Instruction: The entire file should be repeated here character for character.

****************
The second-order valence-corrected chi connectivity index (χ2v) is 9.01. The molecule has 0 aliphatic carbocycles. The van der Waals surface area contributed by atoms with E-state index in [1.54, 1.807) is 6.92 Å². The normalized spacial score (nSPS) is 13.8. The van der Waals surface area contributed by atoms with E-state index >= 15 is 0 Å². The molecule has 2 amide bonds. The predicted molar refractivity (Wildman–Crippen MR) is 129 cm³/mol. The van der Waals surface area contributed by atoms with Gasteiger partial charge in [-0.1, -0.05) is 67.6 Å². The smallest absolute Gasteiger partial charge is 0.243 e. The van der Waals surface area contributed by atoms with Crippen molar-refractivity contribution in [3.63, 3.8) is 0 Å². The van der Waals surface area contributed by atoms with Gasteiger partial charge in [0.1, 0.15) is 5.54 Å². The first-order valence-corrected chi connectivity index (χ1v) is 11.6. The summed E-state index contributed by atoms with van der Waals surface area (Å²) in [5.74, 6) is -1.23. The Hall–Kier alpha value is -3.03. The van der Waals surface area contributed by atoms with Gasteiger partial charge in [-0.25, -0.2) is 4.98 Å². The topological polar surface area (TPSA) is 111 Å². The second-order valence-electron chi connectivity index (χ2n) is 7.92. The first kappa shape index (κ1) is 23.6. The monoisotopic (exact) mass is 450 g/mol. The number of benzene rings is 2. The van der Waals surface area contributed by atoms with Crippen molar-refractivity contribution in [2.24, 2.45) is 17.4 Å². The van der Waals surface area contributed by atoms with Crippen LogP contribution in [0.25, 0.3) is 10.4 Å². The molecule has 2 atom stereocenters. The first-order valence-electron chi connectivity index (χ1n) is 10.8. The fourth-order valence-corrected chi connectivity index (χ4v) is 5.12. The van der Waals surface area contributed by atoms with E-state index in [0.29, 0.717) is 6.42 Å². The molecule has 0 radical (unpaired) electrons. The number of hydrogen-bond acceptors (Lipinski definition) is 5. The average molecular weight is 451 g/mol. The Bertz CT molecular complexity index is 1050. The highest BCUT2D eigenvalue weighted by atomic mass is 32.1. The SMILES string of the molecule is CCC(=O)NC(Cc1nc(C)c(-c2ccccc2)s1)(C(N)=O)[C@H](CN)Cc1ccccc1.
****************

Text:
The second-order valence-corrected chi connectivity index (χ2v) is 9.01. The molecule has 0 aliphatic carbocycles. The van der Waals surface area contributed by atoms with E-state index in [1.54, 1.807) is 6.92 Å². The normalized spacial score (nSPS) is 13.8. The van der Waals surface area contributed by atoms with E-state index >= 15 is 0 Å². The molecule has 2 amide bonds. The predicted molar refractivity (Wildman–Crippen MR) is 129 cm³/mol. The van der Waals surface area contributed by atoms with Gasteiger partial charge in [-0.1, -0.05) is 67.6 Å². The smallest absolute Gasteiger partial charge is 0.243 e. The van der Waals surface area contributed by atoms with Crippen molar-refractivity contribution in [3.63, 3.8) is 0 Å². The van der Waals surface area contributed by atoms with Gasteiger partial charge in [0.1, 0.15) is 5.54 Å². The first-order valence-corrected chi connectivity index (χ1v) is 11.6. The summed E-state index contributed by atoms with van der Waals surface area (Å²) in [5.74, 6) is -1.23. The Hall–Kier alpha value is -3.03. The van der Waals surface area contributed by atoms with Gasteiger partial charge in [-0.25, -0.2) is 4.98 Å². The topological polar surface area (TPSA) is 111 Å². The second-order valence-electron chi connectivity index (χ2n) is 7.92. The first kappa shape index (κ1) is 23.6. The monoisotopic (exact) mass is 450 g/mol. The number of benzene rings is 2. The van der Waals surface area contributed by atoms with Crippen molar-refractivity contribution in [2.24, 2.45) is 17.4 Å². The van der Waals surface area contributed by atoms with Crippen LogP contribution in [0.25, 0.3) is 10.4 Å². The molecule has 2 atom stereocenters. The first-order valence-electron chi connectivity index (χ1n) is 10.8. The fourth-order valence-corrected chi connectivity index (χ4v) is 5.12. The van der Waals surface area contributed by atoms with E-state index in [0.29, 0.717) is 6.42 Å². The molecule has 0 radical (unpaired) electrons. The number of hydrogen-bond acceptors (Lipinski definition) is 5. The average molecular weight is 451 g/mol. The Bertz CT molecular complexity index is 1050. The highest BCUT2D eigenvalue weighted by atomic mass is 32.1. The SMILES string of the molecule is CCC(=O)NC(Cc1nc(C)c(-c2ccccc2)s1)(C(N)=O)[C@H](CN)Cc1ccccc1.